Extreme cold
ice cracks and thunders
heart does not break


Days, maybe years

Sun on ice
makes the surface smooth
reflecting back the cold heart


More sun on ice
Will there be a thaw?
Will the heart beat again?


More energy
thinning ice darkens
drips tears


Careful now heart

Slow beat at first
then rapid
Joyful as the heart forgives


“I am a recently retired physician. I have lived in the Rhinelander area for the last 30 years.”

Tuesday, April 21, 2015

April 21, 2015

No new poetry submission by students for today’s posting.

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“Fool’s Fun"            
By Betty White


In my wildest of dreams, the Creator came by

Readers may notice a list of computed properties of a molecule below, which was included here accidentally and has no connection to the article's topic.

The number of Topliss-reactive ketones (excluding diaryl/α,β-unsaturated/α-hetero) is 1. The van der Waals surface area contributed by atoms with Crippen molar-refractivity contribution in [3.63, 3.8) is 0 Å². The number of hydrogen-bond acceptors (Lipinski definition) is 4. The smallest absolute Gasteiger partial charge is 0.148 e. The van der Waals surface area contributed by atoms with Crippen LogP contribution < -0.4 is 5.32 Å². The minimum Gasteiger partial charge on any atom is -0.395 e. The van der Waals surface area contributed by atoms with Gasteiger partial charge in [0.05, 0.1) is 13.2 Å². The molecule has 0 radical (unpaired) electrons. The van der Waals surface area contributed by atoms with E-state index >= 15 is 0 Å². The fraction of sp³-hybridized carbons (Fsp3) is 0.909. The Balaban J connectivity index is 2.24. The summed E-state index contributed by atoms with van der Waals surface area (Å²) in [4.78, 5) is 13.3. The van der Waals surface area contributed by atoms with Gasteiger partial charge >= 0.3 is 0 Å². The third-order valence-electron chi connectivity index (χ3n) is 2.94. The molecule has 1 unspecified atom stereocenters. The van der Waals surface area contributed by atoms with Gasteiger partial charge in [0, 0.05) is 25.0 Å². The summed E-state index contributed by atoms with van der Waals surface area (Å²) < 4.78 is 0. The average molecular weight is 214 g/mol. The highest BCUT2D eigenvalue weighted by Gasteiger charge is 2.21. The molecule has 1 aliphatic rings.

with a Fool’s Day assignment to “high-jinks” the sky
He didn’t say how but I think I know why: 

he knew I hatch plots and be ready to try

I’ll wrinkle the clouds so they shadow the pool…………
sprinkle cold raindrops where hollyhocks drool
I’ll crinkle a rainbow where chroma is king;

and twinkle the stars where the night-merries sing

I’ll wrinkle the dipper and let it drip dry………
I’ll sprinkle the wild blue yonder will I
I’ll crinkle the cheeks of the cheesy old guy;

then twinkle the stars to bid daylight goodbye

I’ll crinkle the milky way………arch it up high;
sprinkle gold stardust across the dark sky
I’ll wrinkle the moonlight for love new and shy;

and twinkle Andromeda for young ones to spy

I’ll wrinkle the horizon; edge it with gold;
Sprinkle lit fireflies brave children can hold
I’ll crinkle the spectrum, then let it unfold;
and twinkle the heavens: a sight to behold

I’ll sprinkle the azure with sky potpourri;
crinkle the galaxy like lace filigree
I’ll wrinkle the comet’s tail; set its fire free;

and twinkle the North Star to wink down at me